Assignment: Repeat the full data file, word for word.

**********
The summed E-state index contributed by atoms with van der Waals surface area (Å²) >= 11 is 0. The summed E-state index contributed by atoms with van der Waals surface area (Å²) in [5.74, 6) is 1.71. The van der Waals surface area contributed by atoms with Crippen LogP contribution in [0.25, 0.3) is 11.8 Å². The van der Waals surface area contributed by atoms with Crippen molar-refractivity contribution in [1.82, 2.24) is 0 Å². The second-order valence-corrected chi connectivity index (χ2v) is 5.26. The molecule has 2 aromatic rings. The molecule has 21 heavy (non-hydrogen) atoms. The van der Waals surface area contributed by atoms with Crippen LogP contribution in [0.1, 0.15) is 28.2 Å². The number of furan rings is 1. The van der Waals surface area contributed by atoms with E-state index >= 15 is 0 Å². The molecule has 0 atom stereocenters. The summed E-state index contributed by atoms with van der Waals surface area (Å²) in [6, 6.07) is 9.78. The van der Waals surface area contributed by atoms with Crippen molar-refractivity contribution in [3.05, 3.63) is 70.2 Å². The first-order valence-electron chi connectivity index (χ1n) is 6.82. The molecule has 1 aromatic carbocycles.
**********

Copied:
The summed E-state index contributed by atoms with van der Waals surface area (Å²) >= 11 is 0. The summed E-state index contributed by atoms with van der Waals surface area (Å²) in [5.74, 6) is 1.71. The van der Waals surface area contributed by atoms with Crippen LogP contribution in [0.25, 0.3) is 11.8 Å². The van der Waals surface area contributed by atoms with Crippen molar-refractivity contribution in [1.82, 2.24) is 0 Å². The second-order valence-corrected chi connectivity index (χ2v) is 5.26. The molecule has 2 aromatic rings. The molecule has 21 heavy (non-hydrogen) atoms. The van der Waals surface area contributed by atoms with Crippen LogP contribution in [0.1, 0.15) is 28.2 Å². The number of furan rings is 1. The van der Waals surface area contributed by atoms with E-state index >= 15 is 0 Å². The molecule has 0 atom stereocenters. The summed E-state index contributed by atoms with van der Waals surface area (Å²) in [6, 6.07) is 9.78. The van der Waals surface area contributed by atoms with Crippen molar-refractivity contribution in [3.05, 3.63) is 70.2 Å². The first-order valence-electron chi connectivity index (χ1n) is 6.82. The molecule has 1 aromatic carbocycles.